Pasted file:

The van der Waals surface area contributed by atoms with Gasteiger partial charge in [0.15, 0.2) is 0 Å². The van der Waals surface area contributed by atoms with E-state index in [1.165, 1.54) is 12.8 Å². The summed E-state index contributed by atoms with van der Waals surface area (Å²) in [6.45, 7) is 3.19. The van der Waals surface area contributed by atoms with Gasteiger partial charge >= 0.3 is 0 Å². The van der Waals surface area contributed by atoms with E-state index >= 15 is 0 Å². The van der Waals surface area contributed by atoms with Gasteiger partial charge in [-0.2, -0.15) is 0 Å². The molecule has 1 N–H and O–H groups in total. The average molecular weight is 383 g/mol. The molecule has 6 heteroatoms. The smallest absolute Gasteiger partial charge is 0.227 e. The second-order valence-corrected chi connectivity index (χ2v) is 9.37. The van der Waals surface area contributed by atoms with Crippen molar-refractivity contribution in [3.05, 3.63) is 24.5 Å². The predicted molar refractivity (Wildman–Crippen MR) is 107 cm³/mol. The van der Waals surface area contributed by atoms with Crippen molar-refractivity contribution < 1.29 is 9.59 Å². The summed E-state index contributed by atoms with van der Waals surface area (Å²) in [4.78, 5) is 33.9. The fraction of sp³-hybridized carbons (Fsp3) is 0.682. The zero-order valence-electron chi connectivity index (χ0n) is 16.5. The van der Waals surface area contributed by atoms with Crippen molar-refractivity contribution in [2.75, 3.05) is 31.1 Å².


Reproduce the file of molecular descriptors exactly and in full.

The van der Waals surface area contributed by atoms with Gasteiger partial charge in [0.15, 0.2) is 0 Å². The van der Waals surface area contributed by atoms with E-state index in [1.165, 1.54) is 12.8 Å². The summed E-state index contributed by atoms with van der Waals surface area (Å²) in [6.45, 7) is 3.19. The van der Waals surface area contributed by atoms with Gasteiger partial charge >= 0.3 is 0 Å². The van der Waals surface area contributed by atoms with E-state index >= 15 is 0 Å². The van der Waals surface area contributed by atoms with Gasteiger partial charge in [-0.2, -0.15) is 0 Å². The molecule has 1 N–H and O–H groups in total. The average molecular weight is 383 g/mol. The molecule has 6 heteroatoms. The smallest absolute Gasteiger partial charge is 0.227 e. The second-order valence-corrected chi connectivity index (χ2v) is 9.37. The van der Waals surface area contributed by atoms with Crippen molar-refractivity contribution in [3.05, 3.63) is 24.5 Å². The predicted molar refractivity (Wildman–Crippen MR) is 107 cm³/mol. The van der Waals surface area contributed by atoms with Crippen molar-refractivity contribution < 1.29 is 9.59 Å². The summed E-state index contributed by atoms with van der Waals surface area (Å²) in [4.78, 5) is 33.9. The fraction of sp³-hybridized carbons (Fsp3) is 0.682. The zero-order valence-electron chi connectivity index (χ0n) is 16.5. The van der Waals surface area contributed by atoms with Crippen molar-refractivity contribution in [2.75, 3.05) is 31.1 Å².